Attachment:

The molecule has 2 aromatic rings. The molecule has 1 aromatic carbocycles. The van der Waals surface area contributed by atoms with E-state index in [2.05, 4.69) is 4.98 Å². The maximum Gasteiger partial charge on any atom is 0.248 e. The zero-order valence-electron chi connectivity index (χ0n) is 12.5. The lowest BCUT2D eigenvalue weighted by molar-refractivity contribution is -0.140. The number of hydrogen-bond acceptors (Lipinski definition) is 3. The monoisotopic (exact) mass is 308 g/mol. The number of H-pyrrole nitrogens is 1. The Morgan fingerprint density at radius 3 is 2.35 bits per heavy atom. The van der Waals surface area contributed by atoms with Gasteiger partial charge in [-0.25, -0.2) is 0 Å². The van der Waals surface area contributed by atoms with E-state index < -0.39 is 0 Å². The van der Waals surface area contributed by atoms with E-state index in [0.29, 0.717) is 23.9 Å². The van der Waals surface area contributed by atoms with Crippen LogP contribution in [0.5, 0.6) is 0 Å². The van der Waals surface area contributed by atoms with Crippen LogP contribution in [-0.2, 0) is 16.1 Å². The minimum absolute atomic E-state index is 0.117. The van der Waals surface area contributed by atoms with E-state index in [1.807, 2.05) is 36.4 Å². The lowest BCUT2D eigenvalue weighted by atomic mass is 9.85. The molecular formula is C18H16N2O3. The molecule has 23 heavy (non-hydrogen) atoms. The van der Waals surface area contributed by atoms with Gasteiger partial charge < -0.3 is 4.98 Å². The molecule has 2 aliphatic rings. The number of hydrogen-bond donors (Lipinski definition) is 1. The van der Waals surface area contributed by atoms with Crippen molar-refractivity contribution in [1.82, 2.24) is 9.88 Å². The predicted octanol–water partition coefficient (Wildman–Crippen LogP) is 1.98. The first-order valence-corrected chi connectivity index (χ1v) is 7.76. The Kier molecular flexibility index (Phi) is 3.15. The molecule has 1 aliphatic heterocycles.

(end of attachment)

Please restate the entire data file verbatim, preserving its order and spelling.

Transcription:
The molecule has 2 aromatic rings. The molecule has 1 aromatic carbocycles. The van der Waals surface area contributed by atoms with E-state index in [2.05, 4.69) is 4.98 Å². The maximum Gasteiger partial charge on any atom is 0.248 e. The zero-order valence-electron chi connectivity index (χ0n) is 12.5. The lowest BCUT2D eigenvalue weighted by molar-refractivity contribution is -0.140. The number of hydrogen-bond acceptors (Lipinski definition) is 3. The monoisotopic (exact) mass is 308 g/mol. The number of H-pyrrole nitrogens is 1. The Morgan fingerprint density at radius 3 is 2.35 bits per heavy atom. The van der Waals surface area contributed by atoms with Gasteiger partial charge in [-0.25, -0.2) is 0 Å². The van der Waals surface area contributed by atoms with E-state index < -0.39 is 0 Å². The van der Waals surface area contributed by atoms with E-state index in [0.29, 0.717) is 23.9 Å². The van der Waals surface area contributed by atoms with Crippen LogP contribution in [0.5, 0.6) is 0 Å². The van der Waals surface area contributed by atoms with Crippen LogP contribution in [-0.2, 0) is 16.1 Å². The minimum absolute atomic E-state index is 0.117. The van der Waals surface area contributed by atoms with E-state index in [1.807, 2.05) is 36.4 Å². The lowest BCUT2D eigenvalue weighted by atomic mass is 9.85. The molecular formula is C18H16N2O3. The molecule has 23 heavy (non-hydrogen) atoms. The van der Waals surface area contributed by atoms with Gasteiger partial charge < -0.3 is 4.98 Å². The molecule has 2 aliphatic rings. The number of hydrogen-bond donors (Lipinski definition) is 1. The van der Waals surface area contributed by atoms with Crippen molar-refractivity contribution in [1.82, 2.24) is 9.88 Å². The predicted octanol–water partition coefficient (Wildman–Crippen LogP) is 1.98. The first-order valence-corrected chi connectivity index (χ1v) is 7.76. The Kier molecular flexibility index (Phi) is 3.15. The molecule has 1 aliphatic heterocycles.